Now comes the study skills part, but it is just the tip of the iceberg. As the mentor gets to understand a child and where problems/challenges lie, there are usually reasons for poor grades, or grades that could be better. It may look like lack of study skills but the cause is often something else. For example, a child may have a mild learning disability such as slow processing or working memory. Students can become anxious in school for any number of reasons and this can be addressed successfully as well. Regardless of the reason, the acquisition of effective study skills usually requires some supervised training and it takes time for good habits to become established. Coaching over time is critical because catching the mistakes are the opportunities to learn. This effective use of all study skills can take longer for some students than others. For example, the development of the frontal lobe of the brain where executive function develops can run 3 to 5 years behind for some children. This is the reason that Johnny can’t keep his life and stuff organized because he doesn’t have the brain circuitry yet to do it! The understanding of brain science, child development and learning challenges have all advanced tremendously over the past several decades. It is necessary to have an understanding of these areas in order for the teaching of study skills to be successful! Finally, sometimes it is revealed that a student needs the additional support of a specialist such as a counseling psychologist, a subject specific tutor or a referral for educational testing. The mentor knows good referrals and monitors the progress of the student.

So what exactly are study skills anyway? Many people think of taking notes, but there is a very specific way to take notes that helps one remember information. Then there is how to annotate reading, a system for organizing materials, how to learn material for a test effectively, memorizing skills, time management, goal setting, and people skills (how to work with teachers and other students), to name a few. Managing anxiety and lack of motivation can be the overlying cause to all sorts of other problems that are often misinterpreted as lack of study skills. This brings us back to understanding the process of the job of school toward the desired result. Achievement is not about the grades; it is about the CORRECT PROCESS. If personal and academic process is effective, better grades just happen with much less stress. Finally, students need to understand mindfulness and the effect of their thoughts on their outcomes. For example, did you know that anxiety causes negative thoughts? It is possible to teach a person to manage their thoughts and emotions and therefore their outcomes. Learning these mental skills not only enable more success in school but a happier life going forward.

The College Counseling Component

Finally, there’s the whole project of specific college counseling that usually becomes very focused by the middle of junior year. Finding the right fit for a student and a family is a process in itself. The more competitive a college is to get into, the more effort, support and knowledge it will take to navigate the process. For athletes, students with learning challenges, students with particular financial need, or a host of other reasons, working with a college counselor is especially worthwhile. If your child’s mentor is also their (credentialed) college counselor, it is a tremendous advantage because they thoroughly know the child. For example, for some students a small private college may be a better fit and cheaper than a state school. Many private colleges know they compete with state systems, and will offer scholarships to attractive students. This is where a good college counselor can save a family a significant amount of money. If parents have this in mind from when their child is in middle school, with the focus on good process (rather than just pressure for grades), students and parents can each have better options.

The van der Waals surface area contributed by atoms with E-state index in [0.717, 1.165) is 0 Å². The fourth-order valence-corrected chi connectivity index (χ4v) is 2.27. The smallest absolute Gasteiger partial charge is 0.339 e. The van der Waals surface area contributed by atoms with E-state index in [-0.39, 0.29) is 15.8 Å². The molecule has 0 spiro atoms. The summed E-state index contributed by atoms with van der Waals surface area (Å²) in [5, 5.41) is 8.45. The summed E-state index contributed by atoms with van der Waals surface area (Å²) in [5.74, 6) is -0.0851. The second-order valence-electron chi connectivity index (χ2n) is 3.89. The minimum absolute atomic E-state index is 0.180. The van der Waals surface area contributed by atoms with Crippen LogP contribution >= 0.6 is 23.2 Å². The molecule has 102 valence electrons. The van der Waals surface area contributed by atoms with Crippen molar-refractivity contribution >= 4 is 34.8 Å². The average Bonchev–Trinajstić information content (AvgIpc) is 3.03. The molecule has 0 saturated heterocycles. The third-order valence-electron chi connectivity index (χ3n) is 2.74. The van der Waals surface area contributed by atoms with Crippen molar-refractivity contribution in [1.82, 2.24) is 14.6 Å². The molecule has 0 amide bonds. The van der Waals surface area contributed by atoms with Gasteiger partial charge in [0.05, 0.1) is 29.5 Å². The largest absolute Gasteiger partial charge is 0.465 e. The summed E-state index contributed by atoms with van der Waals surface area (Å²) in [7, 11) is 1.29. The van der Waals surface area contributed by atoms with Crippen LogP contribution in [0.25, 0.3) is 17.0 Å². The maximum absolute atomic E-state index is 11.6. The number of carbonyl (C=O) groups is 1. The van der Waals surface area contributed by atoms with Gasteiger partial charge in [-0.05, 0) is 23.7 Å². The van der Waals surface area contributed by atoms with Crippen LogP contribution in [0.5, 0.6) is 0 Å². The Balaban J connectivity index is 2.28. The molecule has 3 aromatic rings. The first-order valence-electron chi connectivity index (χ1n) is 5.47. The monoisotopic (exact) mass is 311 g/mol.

The Big Picture and Final Analysis

The big picture is this: Students need to learn and experience why they’re in school and why it is worthwhile to make more of an effort than the minimum state requirement. Confidence and self-esteem come from effort, perseverance and over coming difficulty. When teens have a better understanding of themselves and who they can count on to help them along the way, it puts peer pressure in perspective. Understanding their environment for what it is and where they can have control is a life skill. If your child can acquire self-knowledge from well-directed effort, personal skills from good guidance, and executive skills from effective training, they will be much more set up for success in college and beyond. It will provide them the necessary foundation and framework for the rest of their life.

Who is this Mentor at The Davidson Center?

For over 30 years, Jean Bonnyman has had an extensive range of experience as an educator and counselor. She holds three degrees from the University of Virginia in education, sport psychology, and counseling. For the past decade, she has been a college counselor, learning specialist and sport psychology coach at Darlington School in Rome, GA. Because Darlington is a college preparatory, day, and boarding school for a very diverse student body, Jean has worked with a broad range of students in grades 9-12. Jean also helped her students with the entire college application and decision process. She is certified as an Independent Educational Consultant and a member of the National Association for College Counseling. She has served as a sport psychology coach for equestrians, golfers, runners, and tennis players. Jean also draws on the experience of parenting her own children, two of whom graduated from Princeton University. Before working at Darlington, Jean consulted privately with students and their families, as well as athletes and coaches.

If you would like to meet with Jean Bonnyman for an informational interview, call The Davidson Center at 704-892-5977